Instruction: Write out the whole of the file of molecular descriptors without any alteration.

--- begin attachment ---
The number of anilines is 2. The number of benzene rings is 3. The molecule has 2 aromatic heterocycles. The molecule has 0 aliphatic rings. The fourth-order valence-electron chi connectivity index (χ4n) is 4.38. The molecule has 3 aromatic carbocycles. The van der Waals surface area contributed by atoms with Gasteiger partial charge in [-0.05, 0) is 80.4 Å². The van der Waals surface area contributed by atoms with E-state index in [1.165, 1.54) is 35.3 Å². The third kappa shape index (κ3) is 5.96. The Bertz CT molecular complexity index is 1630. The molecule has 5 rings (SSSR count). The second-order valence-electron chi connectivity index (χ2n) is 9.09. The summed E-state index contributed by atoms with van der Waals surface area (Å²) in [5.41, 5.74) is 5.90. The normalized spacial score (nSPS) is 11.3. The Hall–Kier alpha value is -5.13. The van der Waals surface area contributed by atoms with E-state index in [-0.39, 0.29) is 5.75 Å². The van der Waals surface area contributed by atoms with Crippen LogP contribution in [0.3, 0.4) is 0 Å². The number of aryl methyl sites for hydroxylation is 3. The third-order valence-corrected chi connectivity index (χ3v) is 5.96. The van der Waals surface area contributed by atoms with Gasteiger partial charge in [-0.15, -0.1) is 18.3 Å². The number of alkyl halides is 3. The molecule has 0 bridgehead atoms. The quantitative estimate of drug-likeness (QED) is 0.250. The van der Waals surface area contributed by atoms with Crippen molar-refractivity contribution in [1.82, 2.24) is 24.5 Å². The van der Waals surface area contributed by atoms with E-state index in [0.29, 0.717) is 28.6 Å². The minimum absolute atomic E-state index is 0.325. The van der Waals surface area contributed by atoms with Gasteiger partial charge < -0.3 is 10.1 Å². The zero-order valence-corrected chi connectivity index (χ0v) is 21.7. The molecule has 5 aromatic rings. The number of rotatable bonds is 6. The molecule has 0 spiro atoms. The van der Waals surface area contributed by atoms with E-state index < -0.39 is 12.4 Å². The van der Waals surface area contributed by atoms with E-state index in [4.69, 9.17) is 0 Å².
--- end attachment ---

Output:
The number of anilines is 2. The number of benzene rings is 3. The molecule has 2 aromatic heterocycles. The molecule has 0 aliphatic rings. The fourth-order valence-electron chi connectivity index (χ4n) is 4.38. The molecule has 3 aromatic carbocycles. The van der Waals surface area contributed by atoms with Gasteiger partial charge in [-0.05, 0) is 80.4 Å². The van der Waals surface area contributed by atoms with E-state index in [1.165, 1.54) is 35.3 Å². The third kappa shape index (κ3) is 5.96. The Bertz CT molecular complexity index is 1630. The molecule has 5 rings (SSSR count). The second-order valence-electron chi connectivity index (χ2n) is 9.09. The summed E-state index contributed by atoms with van der Waals surface area (Å²) in [5.41, 5.74) is 5.90. The normalized spacial score (nSPS) is 11.3. The Hall–Kier alpha value is -5.13. The van der Waals surface area contributed by atoms with E-state index in [-0.39, 0.29) is 5.75 Å². The van der Waals surface area contributed by atoms with Crippen LogP contribution in [0.3, 0.4) is 0 Å². The number of aryl methyl sites for hydroxylation is 3. The third-order valence-corrected chi connectivity index (χ3v) is 5.96. The van der Waals surface area contributed by atoms with Gasteiger partial charge in [-0.15, -0.1) is 18.3 Å². The number of alkyl halides is 3. The molecule has 0 bridgehead atoms. The quantitative estimate of drug-likeness (QED) is 0.250. The van der Waals surface area contributed by atoms with Crippen molar-refractivity contribution in [1.82, 2.24) is 24.5 Å². The van der Waals surface area contributed by atoms with E-state index in [0.29, 0.717) is 28.6 Å². The minimum absolute atomic E-state index is 0.325. The van der Waals surface area contributed by atoms with Gasteiger partial charge < -0.3 is 10.1 Å². The zero-order valence-corrected chi connectivity index (χ0v) is 21.7. The molecule has 5 aromatic rings. The number of rotatable bonds is 6. The molecule has 0 spiro atoms. The van der Waals surface area contributed by atoms with E-state index < -0.39 is 12.4 Å². The van der Waals surface area contributed by atoms with E-state index in [4.69, 9.17) is 0 Å².